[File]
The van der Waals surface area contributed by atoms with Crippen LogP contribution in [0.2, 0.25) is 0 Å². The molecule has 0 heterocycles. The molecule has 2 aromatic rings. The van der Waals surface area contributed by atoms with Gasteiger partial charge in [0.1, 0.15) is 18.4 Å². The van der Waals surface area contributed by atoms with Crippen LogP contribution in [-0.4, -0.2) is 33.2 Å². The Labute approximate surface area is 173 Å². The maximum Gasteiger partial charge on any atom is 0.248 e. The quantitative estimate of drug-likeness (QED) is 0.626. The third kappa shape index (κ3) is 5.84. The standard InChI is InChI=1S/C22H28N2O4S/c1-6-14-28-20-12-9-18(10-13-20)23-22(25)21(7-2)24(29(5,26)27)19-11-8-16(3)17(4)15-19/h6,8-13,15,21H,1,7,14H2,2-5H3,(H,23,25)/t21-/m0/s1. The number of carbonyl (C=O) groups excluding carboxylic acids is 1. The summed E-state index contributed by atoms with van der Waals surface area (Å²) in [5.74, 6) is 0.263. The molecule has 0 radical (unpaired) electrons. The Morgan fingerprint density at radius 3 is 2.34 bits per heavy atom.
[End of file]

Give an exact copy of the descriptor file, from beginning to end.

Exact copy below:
The van der Waals surface area contributed by atoms with Crippen LogP contribution in [0.2, 0.25) is 0 Å². The molecule has 0 heterocycles. The molecule has 2 aromatic rings. The van der Waals surface area contributed by atoms with Gasteiger partial charge in [0.1, 0.15) is 18.4 Å². The van der Waals surface area contributed by atoms with Crippen LogP contribution in [-0.4, -0.2) is 33.2 Å². The Labute approximate surface area is 173 Å². The maximum Gasteiger partial charge on any atom is 0.248 e. The quantitative estimate of drug-likeness (QED) is 0.626. The third kappa shape index (κ3) is 5.84. The standard InChI is InChI=1S/C22H28N2O4S/c1-6-14-28-20-12-9-18(10-13-20)23-22(25)21(7-2)24(29(5,26)27)19-11-8-16(3)17(4)15-19/h6,8-13,15,21H,1,7,14H2,2-5H3,(H,23,25)/t21-/m0/s1. The number of carbonyl (C=O) groups excluding carboxylic acids is 1. The summed E-state index contributed by atoms with van der Waals surface area (Å²) in [5.74, 6) is 0.263. The molecule has 0 radical (unpaired) electrons. The Morgan fingerprint density at radius 3 is 2.34 bits per heavy atom.